... and I strongly recommend to many of them to start treating their translators as real professionals who should be very well paid. A happy and well paid translator does a much better job.


Unfortunately, my quality does not drop, ever. Gotta learn to do it when it's not worth the effort. I'd see the situation from the corolary stance: Ony translators who consistently do a lousy job will accept abuse in treatment and rates.

Eleftherios Kritikakis wrote:
Break over, back to work.


Absolutely right!


Direct link Reply with quote
 

KSL Berlin  Identity Verified
Portugal
Local time: 14:59
Member (2003)
German to English
+ ...
No way, José! Nov 18, 2009

José Henrique Lamensdorf wrote:
The problem is that for each thoroughly good translation agency - according to Pareto's Law - four scammers pose as a reliable translation agency.


What source of Universal Enlightenment tells you that the so-called "Pareto's Law" has any validity here? Must be a controlled substance.

I haven't counted my agency partners in a while, and many drift in and out of active status for various reasons, but in the past 9 years I think I've dealt with over 100 of them, more than 50 routinely. The actual numbers aren't important, but the experience is: there are damned few of that number that I would call scammers. The infamous LP in Switzerland, sure. An insolvent Czech here in Berlin, maybe, but I think "financially incompetent" is a better label. Beyond that I have policy disagreements with a few, but I find them honest. Maybe this is a regional thing, but I prefer to think that is not the case, since I hear the same invective directed against European and US agencies by others who play only with that set.

The statistical probability of me encountering so few thieves with the 4:1 ratio of scum to good guys that you claim is astonishingly low. If my ego were just a teensy bit bigger I would conclude that I have discovered The Secret of Sniffing Out Honest Internet Business and I would write a bright-colored e-book and start spamming everyone at ProZ to buy it for € 199 per copy. But alas, arrogant as I am, I'm still only mortal, and I think I have just encountered an ordinary, typical bunch of small and medium-sized agencies (I usually dislike and avoid big ones for personal reasons). In this case typical = thoroughly honest. Just yesterday I made a mild complaint about a rate mixup on a PO and got a new one with a rate 15% higher than I asked for. No attempt to shaft me there, though I feel obliged to be sure that there isn't yet another mixup before I write the invoice. Mistakes by human PMs (no experience so far with robots) occur fairly often, but these are mostly decent, overworked people that make good partners in a relationship of mutual respect.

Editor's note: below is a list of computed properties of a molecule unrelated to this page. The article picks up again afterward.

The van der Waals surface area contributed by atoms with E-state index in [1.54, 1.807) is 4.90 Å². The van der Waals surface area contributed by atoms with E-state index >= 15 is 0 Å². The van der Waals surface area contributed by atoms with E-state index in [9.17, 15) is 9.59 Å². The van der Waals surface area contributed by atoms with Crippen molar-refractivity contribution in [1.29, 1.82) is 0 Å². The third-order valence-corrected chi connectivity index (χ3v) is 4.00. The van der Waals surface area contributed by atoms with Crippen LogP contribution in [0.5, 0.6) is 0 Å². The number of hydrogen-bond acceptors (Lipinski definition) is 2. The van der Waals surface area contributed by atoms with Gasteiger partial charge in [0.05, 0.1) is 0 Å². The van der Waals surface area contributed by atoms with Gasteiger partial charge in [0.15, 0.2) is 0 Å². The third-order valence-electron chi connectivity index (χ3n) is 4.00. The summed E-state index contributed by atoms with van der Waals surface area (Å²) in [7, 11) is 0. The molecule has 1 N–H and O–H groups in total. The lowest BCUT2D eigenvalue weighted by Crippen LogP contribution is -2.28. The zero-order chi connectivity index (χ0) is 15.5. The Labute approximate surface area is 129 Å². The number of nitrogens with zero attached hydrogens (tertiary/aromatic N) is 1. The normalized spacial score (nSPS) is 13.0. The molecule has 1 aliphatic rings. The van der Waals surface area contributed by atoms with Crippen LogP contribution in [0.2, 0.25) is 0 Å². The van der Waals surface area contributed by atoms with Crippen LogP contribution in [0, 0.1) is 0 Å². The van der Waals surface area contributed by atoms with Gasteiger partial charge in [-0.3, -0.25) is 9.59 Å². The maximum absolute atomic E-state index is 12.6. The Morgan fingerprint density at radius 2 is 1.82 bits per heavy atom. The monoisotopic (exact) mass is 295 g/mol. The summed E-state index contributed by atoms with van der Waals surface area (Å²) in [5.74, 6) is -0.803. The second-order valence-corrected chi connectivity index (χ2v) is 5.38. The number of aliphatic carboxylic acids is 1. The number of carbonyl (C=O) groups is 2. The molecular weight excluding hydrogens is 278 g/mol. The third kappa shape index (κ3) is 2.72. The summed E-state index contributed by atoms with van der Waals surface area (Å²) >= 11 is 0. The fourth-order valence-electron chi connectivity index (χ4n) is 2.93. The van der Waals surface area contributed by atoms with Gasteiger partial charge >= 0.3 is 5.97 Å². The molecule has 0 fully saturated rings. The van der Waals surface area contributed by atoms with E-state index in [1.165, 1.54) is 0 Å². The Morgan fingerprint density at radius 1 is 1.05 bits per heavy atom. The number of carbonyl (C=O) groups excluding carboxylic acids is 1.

I understand the attraction that direct client business has for many people, and I enjoy a healthy share of it myself, but please people let's be realistic about the agencies among us. I think the share of bad apples there is probably much smaller than with "translators" on the whole. They are a business like any other, run by ordinary people, and approached with a bit of confidence, competence and common sense they make great partners for spreading workloads and keeping sane.

*******

Edited to get back on the topic:

As for agencies passing on scaled reductions of rates for repetitions and matches is concerned, I don't ask in every case, but I am quite aware that some do. Where a discount is not applied, these agencies usually volunteer to pay the full rate. They aren't out to abuse anyone. I'm sure there are ones out there who will, but as the Germans say, Lügen haben kurze Beine, etc. and eventually they'll just piss off the good translators with such practices and lose them. The vast majority of agencies I encounter do not even vaguely resemble the crooks that too many of my colleagues obsess about. Not in their conduct toward translator and not in the way they treat end customers. They may differ in sales skills or the ability to justify not giving a discount (I'm always ready to supply ammunition for the latter battle), but they try hard for the most part to be fair to all parties. Some I know do that to the extent that it "hurts" their interests. So just relax, everyone.




[Edited at 2009-11-18 11:15 GMT]


Direct link Reply with quote
 
Laurent KRAULAND  Identity Verified
France
Local time: 15:59
French to German
+ ...
Ifs and what ifs Nov 18, 2009

Edward Potter wrote:

Out of those three or four quotes the odds are that at least one of the translation providers will tout their efficient services using CAT tools and even throw in a nice discount for repetitions. The logical question that follows is, "why aren't the others using those efficient CAT tools and offering similar discounts"?


The obvious answer to this client would be: "Why bother about those who don't offer discounts? Get the discounter and have them sign your contract!"

[Edited at 2009-11-18 20:14 GMT]


Direct link Reply with quote